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Improving your sleep is not just important for your day-to-day quality of life; it is also important for maintaining your cardiovascular health. While severe sleep problems require guidance of a physician, there are things in general that one can do to improve more minor sleep problems. The tips below may help you to get higher quality sleep.
- Get to bed and wake up at consistent times, even on the weekend. You may find this is difficult to do, but keeping to a more consistent schedule will help your body know when to expect periods of sleep and wakefulness.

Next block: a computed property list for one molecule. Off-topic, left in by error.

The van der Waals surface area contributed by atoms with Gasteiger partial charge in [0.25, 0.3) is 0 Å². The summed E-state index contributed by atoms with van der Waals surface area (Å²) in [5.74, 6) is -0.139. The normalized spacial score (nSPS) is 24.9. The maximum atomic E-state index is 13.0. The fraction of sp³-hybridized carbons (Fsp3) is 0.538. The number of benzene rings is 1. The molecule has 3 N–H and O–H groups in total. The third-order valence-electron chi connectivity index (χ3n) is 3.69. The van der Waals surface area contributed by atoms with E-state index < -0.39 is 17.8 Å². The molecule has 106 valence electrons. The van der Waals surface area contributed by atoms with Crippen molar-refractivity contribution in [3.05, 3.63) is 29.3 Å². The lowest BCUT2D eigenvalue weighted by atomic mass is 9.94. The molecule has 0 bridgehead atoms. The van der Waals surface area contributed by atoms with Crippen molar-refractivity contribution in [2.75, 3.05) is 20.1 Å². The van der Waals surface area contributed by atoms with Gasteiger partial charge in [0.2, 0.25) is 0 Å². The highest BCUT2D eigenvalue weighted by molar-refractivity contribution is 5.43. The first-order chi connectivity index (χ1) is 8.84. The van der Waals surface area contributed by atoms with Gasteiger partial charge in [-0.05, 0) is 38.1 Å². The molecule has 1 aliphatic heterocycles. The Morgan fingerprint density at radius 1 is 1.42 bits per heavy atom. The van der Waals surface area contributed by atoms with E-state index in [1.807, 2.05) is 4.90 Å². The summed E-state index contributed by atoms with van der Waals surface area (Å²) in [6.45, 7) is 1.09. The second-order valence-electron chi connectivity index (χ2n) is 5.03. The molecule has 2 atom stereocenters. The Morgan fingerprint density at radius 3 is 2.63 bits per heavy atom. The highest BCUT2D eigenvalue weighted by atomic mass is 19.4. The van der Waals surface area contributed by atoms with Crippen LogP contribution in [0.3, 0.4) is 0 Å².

- Treat your bedroom as a sanctuary only used for sleep and sexual activity (if applicable). That means no TV in the bedroom, or even reading in bed, which can be too stimulating to promote sleep for some people.
- Make sure the temperature of the bedroom is comfortable enough to promote sleep. Many people find a slightly cooler environment is ideal, but find the temperature that works for you.
- Darken the room with blackout curtains to help promote longer sleep in the brightness of the early morning.
- Turn off electronics (phone, computer, television) and quit other stimulating activities several hours before bedtime.
- Exercise daily. It is best to exercise earlier in the day so your body is not over-stimulated too close to bedtime.
- Avoid caffeine in the afternoon and evening.
- Limit alcohol intake.
- Avoid smoking. Nicotine is a stimulant and will affect your sleep.
- If you are having trouble sleeping, get up out of bed and try a relaxing activity.